• Brian Jones
    10
    I’m about to (again) begin working through Fux’s legendary introduction to counterpoint, Gradus ad Parnassus, which, as you may know, was required study for virtually every composer, from Bach, through Mozart and Beethoven, to Schoenberg, who (typically) revered it by denouncing it, in his own Preliminary Exercises in Counterpoint (for the 20th century and beyond).
    This is primarily a philosophical, not musical exercise.
    All that’s required is basic intelligence (ideally, but not critically, ‘mathematical’ intelligence), even more basic understanding of musical notation (not theory; maybe an hour’s work if you’re completely unfamiliar), discipline, and—if you’re lazy like me—the free composing app, MuseScore (https://musescore.org/en/download).
    As counterpoint is one of the most fundamental and influential concepts in Western history, I don’t think its study should need much defense (it would be one of the key ‘values’ I’d teach to the children in my class—as per Dexter’s thread), but I should stress, for those who might be interested but worried, that the ‘steps’ are surprisingly undemanding and, I think, uniquely fascinating. It’s basically just a matter of applying a few simple, essentially mechanical rules to the harmonization of brief Gregorian-style melodies, and then (at least in my case) wondering at the beauty of it all and reflecting on the profound implications of such simple elements and relations.
    The great benefit of 'stepping' as a group (besides the discussion) lies in having someone to correct one's inevitable errors (and, if lucky, ugliness)--in heuristic counterpoint!
  • Terrapin Station
    13.8k
    I don’t think its study should need much defense (it would be one of the key ‘values’ I’d teach to the children in my class—as per Dexter’s thread),Brian Jones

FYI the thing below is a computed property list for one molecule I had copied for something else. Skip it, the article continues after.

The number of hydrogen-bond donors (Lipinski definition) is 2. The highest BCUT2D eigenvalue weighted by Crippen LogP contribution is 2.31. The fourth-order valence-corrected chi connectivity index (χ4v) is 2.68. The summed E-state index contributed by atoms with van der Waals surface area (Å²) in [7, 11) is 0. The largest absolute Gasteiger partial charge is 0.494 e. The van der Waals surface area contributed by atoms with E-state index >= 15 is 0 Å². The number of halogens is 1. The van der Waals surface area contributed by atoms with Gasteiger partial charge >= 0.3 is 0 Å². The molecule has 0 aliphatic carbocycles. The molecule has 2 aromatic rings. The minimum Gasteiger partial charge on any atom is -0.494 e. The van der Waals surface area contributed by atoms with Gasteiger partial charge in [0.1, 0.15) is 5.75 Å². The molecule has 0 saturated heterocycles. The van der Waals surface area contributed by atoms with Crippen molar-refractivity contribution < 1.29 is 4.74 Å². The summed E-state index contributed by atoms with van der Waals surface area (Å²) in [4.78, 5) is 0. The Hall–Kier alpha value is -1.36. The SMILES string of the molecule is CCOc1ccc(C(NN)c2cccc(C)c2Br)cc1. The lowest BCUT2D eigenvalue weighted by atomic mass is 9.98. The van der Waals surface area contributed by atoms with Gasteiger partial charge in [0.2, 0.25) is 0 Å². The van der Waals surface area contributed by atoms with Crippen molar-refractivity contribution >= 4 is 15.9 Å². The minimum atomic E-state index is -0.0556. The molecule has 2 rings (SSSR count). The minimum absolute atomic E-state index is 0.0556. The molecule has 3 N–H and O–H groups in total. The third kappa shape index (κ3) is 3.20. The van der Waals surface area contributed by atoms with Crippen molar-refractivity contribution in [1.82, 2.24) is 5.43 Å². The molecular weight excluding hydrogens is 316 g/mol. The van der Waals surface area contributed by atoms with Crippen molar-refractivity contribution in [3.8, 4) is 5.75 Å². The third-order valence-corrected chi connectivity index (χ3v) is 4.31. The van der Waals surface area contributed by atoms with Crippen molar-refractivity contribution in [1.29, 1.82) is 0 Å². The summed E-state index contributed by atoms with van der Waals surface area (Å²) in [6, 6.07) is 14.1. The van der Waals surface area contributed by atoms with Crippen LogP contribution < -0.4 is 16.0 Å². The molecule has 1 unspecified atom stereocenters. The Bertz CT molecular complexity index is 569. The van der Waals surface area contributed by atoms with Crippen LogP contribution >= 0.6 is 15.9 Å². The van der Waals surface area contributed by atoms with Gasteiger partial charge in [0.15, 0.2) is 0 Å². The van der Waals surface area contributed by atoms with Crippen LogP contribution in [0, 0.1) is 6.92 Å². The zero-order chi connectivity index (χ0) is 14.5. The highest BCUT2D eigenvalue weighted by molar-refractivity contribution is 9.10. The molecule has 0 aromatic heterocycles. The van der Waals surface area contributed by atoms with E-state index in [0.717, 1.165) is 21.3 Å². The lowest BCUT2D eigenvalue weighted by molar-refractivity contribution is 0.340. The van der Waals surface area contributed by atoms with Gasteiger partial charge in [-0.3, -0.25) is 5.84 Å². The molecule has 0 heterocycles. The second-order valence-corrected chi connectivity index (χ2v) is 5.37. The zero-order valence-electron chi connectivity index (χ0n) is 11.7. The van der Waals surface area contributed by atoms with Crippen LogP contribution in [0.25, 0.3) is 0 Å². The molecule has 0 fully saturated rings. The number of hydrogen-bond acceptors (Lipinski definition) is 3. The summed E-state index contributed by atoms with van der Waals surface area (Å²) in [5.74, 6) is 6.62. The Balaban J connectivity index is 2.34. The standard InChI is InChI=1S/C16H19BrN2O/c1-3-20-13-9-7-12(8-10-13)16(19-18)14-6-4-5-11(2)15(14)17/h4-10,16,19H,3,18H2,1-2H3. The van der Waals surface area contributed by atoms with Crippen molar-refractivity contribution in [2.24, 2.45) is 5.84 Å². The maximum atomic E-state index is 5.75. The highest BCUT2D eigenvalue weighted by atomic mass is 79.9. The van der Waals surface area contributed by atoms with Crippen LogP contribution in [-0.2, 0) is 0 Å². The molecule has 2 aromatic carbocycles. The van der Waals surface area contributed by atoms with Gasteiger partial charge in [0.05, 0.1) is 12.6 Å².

I think it's useful to understand the basic concept for music appreciation purposes (though surprisingly, a lot of music students don't even understand the gist of it and tend to see it as a set of rules that have to be followed (for their own sake)), though I wouldn't require anyone to go through a counterpoint text (Not that I'm at all trying to discourage you from doing so.).

    For music appreciation purposes, it's better to learn a broad range of basic theory (which is also easier if one accompanies that by picking up some basic skills on an instrument--keyboard is probably best, as that's also easiest for understanding how melody and harmony, including counterpoint, work, since it's the easiest instrument to play multiple independent voices on).
  • Brian Jones
    10
    I wouldn't require anyone to go through a counterpoint text
    Yea, brother. But this Fux is no ordinary text (for me); not like the (Fux-corrective) Jeppesen text (Counterpoint) that I work with alongside Fux's. It's more like a child's primer, with the most basic semantics and syntax of music in easy, step-wise development. One seems almost lifted up the steps, by some muse or other, instead of having to trudge up them yourself, 'text-wise'.
    My experience anyway.
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